The clock is relentless as they churn out dish after dish, being judged on creativity, taste, and presentation.
This year, the U.S. Mint will churn out 4.3 billion of them, more than twice the annual output of all other coins combined.
In the rush to churn graduates out quickly, leadership training was compressed to absurd lengths.
Old English cyrin, from Proto-Germanic *kernjon (cf. Old Norse kirna, Swedish kärna, Danish kjerne, Dutch karn, Middle High German kern); probably akin to cyrnel "kernel" (see kernel) and describing the "grainy" appearance of churned cream.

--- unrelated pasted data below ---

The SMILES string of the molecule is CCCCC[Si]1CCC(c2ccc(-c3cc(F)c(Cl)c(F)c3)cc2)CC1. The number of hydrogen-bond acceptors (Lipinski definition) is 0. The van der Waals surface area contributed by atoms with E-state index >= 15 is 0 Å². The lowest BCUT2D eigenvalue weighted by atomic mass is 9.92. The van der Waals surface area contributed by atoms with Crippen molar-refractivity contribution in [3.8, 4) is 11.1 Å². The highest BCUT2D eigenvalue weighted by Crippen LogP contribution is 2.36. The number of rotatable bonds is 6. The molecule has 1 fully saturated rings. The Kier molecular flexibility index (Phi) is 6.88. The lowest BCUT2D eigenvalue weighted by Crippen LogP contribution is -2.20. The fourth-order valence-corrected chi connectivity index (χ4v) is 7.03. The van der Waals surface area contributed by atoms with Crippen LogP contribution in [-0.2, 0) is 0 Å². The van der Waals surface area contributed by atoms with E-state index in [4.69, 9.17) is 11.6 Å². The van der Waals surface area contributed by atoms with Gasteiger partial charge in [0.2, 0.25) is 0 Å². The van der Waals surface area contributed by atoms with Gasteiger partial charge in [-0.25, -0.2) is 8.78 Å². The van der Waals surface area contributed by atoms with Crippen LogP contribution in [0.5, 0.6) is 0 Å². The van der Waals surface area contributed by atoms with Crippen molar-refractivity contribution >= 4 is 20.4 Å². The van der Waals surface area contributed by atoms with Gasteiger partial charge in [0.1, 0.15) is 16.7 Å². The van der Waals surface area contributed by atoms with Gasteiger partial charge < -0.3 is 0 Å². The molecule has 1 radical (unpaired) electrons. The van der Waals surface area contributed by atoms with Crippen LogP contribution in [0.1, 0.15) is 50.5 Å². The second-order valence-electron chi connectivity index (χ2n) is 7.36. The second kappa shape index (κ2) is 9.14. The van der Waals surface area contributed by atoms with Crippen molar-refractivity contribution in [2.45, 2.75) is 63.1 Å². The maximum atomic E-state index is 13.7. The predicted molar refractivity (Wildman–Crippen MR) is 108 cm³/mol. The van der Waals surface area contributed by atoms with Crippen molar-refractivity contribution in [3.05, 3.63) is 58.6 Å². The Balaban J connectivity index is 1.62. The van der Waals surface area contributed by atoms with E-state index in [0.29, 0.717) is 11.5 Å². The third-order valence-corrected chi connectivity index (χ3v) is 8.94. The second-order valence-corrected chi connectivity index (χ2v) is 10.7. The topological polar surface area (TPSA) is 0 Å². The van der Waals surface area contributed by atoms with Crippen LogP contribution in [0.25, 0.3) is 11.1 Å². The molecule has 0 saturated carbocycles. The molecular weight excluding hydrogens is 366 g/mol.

mid-15c., chyrnen, from churn (n.). Extended senses are from late 17c. Intransitive sense is from 1735. Related: Churned; churning. To churn out, of writing, is from 1902.
To artificially increase the level of activity in a law firm, insurance company, or other enterprise in order to increase commissions, feign busyness, etc: Policyholders have launched class-action suits alleging churning (1940s+)